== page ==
National Strategic Action Plans

A National Strategic Action Plan for the conservation and sustainable utilization of CWR (NSAP) is a document that sets out a coordinated, systematic and integrated approach to the in situ and ex situ conservation of a particular country’s CWR diversity. It evaluates current conservation actions and establishes future CWR conservation objectives. Equally, the NSAP also addresses the use of CWR, by promoting their value as well as evaluating their use in breeding programmes and the national (and global) demand for CWR in crop improvement. Finally, the NSAP reviews the resources required to implement conservation and sustainable use, it attributes responsibilities and sets CWR conservation action and use in the broader environmental and agricultural policy context.

Why a NSAP is needed for CWR conservation and use?

CWR are unique resources for food security and are increasingly used in crop breeding programmes. However, they are increasingly threatened and are suffering from genetic erosion. A coordinated, systematic and integrated in situ and ex situ approach to CWR conservation is essential to secure these critical resources. In practice, this is best implemented via a NSAP because each nation is responsible for the conservation of the natural resources within its political boundaries and, as such, conservation is predominantly organized on a national basis. In addition, the NSAP promotes the value and the potential for utilization of a country's CWR diversity. The NSAP should be integrated within other national initiatives (e.g. on biodiversity conservation, agriculture and development strategies) but also with regional and eventually global programmes into a coordinated holistic approach to ensure that the most important CWR resources are conserved and available for use in crop improvement.

Which national stakeholders should be involved in the preparation, endorsement and implementation of a NSAP for CWR conservation and use, and how?

Given the dual benefits of CWR as important elements in natural habitats and as gene donors for crop improvement, CWR conservation is best achieved if both national PGR institutes and nature conservation communities work together from the preparation of the NSAP to its implementation. National stakeholders include: farmers’ associations, genebank managers, herbarium managers, pre-breeders, public breeding institutes, private breeding companies, NGOs, academic institutes, ministries of agriculture and environment/conservation of nature etc.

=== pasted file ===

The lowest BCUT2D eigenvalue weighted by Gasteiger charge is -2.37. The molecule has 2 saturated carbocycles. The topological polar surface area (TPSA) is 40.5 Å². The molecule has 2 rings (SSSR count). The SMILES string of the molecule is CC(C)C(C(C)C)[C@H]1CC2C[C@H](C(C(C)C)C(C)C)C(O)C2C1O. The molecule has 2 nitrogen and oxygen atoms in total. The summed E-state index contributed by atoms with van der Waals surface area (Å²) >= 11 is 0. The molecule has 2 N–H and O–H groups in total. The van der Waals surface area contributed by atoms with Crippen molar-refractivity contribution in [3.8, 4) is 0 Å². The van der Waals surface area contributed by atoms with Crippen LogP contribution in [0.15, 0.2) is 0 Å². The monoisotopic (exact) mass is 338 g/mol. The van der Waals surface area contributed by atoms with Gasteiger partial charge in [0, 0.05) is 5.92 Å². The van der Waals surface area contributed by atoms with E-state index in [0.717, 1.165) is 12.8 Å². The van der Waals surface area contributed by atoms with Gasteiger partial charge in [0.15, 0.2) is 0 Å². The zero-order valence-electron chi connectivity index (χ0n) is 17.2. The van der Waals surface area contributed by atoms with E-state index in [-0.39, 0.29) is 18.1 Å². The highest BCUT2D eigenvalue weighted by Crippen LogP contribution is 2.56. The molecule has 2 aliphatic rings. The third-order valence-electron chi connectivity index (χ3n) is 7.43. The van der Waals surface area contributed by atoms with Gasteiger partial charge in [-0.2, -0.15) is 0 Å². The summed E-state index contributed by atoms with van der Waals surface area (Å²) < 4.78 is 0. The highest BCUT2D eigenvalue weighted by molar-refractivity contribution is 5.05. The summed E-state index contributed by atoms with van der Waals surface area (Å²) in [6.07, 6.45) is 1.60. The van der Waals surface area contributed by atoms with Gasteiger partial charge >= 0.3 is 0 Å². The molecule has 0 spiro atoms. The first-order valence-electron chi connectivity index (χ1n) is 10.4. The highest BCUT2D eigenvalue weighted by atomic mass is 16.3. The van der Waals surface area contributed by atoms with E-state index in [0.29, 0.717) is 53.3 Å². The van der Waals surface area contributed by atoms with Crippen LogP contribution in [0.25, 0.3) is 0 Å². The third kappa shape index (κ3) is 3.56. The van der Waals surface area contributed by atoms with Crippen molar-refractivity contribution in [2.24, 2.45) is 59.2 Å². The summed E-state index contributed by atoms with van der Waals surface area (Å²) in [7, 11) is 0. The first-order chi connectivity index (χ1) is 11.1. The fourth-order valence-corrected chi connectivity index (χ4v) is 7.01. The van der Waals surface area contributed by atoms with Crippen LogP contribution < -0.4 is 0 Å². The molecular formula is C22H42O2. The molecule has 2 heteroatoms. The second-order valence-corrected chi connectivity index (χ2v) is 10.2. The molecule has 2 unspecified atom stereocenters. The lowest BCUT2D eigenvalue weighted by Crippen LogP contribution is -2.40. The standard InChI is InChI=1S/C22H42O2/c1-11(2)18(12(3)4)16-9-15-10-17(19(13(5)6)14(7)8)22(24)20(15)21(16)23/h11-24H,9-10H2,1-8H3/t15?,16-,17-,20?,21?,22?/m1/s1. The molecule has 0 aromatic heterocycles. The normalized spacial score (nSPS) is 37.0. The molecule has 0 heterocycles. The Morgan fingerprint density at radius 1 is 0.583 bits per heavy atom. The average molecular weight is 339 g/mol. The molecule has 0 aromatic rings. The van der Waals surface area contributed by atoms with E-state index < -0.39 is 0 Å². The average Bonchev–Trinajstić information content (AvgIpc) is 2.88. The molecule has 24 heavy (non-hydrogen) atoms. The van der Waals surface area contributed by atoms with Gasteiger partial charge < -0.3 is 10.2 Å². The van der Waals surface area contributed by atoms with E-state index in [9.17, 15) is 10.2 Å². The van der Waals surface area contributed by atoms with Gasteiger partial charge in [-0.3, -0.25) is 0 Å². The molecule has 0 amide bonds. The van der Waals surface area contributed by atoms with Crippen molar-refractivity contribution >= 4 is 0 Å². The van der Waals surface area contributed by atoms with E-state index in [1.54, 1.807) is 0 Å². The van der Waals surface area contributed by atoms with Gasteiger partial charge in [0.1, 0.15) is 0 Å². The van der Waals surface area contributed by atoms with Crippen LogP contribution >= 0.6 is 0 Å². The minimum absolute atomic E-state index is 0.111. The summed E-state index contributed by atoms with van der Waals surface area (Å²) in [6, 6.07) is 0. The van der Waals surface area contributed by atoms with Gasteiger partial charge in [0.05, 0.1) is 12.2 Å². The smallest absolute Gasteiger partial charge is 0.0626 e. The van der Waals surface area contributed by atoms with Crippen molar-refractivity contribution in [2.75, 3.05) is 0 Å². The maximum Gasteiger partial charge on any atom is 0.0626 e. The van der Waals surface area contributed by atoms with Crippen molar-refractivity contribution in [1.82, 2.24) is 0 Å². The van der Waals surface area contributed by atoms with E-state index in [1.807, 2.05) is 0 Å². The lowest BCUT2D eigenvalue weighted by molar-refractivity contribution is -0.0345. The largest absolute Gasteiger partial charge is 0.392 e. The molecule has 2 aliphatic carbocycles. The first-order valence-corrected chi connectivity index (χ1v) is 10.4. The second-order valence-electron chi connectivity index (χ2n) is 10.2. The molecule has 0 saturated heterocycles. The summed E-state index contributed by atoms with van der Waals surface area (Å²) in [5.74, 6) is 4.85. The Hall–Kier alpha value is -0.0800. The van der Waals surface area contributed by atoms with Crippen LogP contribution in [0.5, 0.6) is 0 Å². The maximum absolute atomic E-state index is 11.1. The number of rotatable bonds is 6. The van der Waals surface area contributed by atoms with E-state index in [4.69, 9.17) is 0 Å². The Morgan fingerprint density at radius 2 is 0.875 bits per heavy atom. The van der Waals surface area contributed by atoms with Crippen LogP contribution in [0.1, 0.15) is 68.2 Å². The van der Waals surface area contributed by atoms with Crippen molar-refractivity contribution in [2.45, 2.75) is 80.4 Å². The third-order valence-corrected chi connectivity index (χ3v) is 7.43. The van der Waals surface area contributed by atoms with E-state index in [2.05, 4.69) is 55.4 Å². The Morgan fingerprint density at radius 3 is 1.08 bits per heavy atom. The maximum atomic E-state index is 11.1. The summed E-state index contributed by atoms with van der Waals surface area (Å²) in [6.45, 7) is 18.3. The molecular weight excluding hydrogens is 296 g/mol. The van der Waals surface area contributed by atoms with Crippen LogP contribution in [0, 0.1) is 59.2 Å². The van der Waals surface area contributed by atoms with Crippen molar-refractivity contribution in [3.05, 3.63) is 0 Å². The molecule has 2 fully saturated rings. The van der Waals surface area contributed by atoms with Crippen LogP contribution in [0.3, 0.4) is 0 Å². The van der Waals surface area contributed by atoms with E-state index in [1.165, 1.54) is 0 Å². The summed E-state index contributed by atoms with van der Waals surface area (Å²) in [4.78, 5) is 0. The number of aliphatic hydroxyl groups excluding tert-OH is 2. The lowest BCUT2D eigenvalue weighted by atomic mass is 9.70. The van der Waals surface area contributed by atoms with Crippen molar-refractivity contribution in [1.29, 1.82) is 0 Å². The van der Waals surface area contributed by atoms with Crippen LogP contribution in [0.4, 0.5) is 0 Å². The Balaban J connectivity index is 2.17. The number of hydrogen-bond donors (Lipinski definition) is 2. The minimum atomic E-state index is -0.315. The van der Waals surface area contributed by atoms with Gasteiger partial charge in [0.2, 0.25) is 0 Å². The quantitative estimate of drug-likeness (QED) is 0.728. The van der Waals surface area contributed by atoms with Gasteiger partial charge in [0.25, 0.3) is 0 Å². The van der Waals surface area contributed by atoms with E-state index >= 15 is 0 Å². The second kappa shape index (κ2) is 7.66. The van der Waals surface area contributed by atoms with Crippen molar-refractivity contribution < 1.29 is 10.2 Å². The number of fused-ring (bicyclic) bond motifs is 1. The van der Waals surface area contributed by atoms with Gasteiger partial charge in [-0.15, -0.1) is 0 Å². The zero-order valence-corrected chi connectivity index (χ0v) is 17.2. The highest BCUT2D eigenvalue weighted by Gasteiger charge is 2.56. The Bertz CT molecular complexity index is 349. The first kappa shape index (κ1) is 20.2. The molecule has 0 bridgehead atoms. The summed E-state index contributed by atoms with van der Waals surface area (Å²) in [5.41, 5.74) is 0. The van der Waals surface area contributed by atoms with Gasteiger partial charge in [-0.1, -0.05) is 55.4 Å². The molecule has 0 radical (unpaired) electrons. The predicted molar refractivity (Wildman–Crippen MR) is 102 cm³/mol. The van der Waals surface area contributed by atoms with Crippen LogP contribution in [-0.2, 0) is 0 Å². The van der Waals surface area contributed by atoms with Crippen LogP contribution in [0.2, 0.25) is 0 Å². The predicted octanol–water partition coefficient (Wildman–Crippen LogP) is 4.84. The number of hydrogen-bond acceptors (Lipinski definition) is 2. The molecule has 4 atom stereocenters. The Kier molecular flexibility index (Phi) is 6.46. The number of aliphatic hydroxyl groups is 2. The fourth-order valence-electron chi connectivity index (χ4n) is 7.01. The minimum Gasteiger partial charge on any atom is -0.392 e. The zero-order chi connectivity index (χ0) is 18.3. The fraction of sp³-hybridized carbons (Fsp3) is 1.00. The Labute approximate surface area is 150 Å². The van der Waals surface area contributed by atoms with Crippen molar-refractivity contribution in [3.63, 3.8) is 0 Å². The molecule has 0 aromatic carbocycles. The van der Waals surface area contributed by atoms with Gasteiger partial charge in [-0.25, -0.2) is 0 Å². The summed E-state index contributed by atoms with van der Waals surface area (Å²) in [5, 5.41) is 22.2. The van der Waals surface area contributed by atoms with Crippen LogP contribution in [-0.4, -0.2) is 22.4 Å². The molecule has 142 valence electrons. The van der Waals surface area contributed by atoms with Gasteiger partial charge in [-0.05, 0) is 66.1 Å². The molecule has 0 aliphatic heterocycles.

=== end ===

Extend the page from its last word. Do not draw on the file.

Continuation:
In countries where several ministries share responsibility for PGRFA conservation it is very important that they are all engaged in the preparation of the NSAP and that they then endorse it. Additionally, in countries with a federal structure, where responsibilities for nature conservation are shared between “Länder”, “Cantons” or “Autonomies”, the implementation of conservation actions at national level requires a coordination unit at the federal level.

The table below lists the different stakeholders that were involved in the NSAP for CWR conservation and use in Mauritius (and Rodrigues), South Africa and Zambia, and their level of involvement (preparation, endorsement and implementation of the NSAP).

The Interactive Toolkit for Crop Wild Relative Conservation Planning was developed within the framework of the SADC CWR project (2014-2016),
which was co-funded by the European Union and implemented through ACP-EU Co-operation Programme in Science and Technology (S&T II) by the African, Caribbean and Pacific (ACP) Group of States.
Grant agreement no FED/2013/330-210.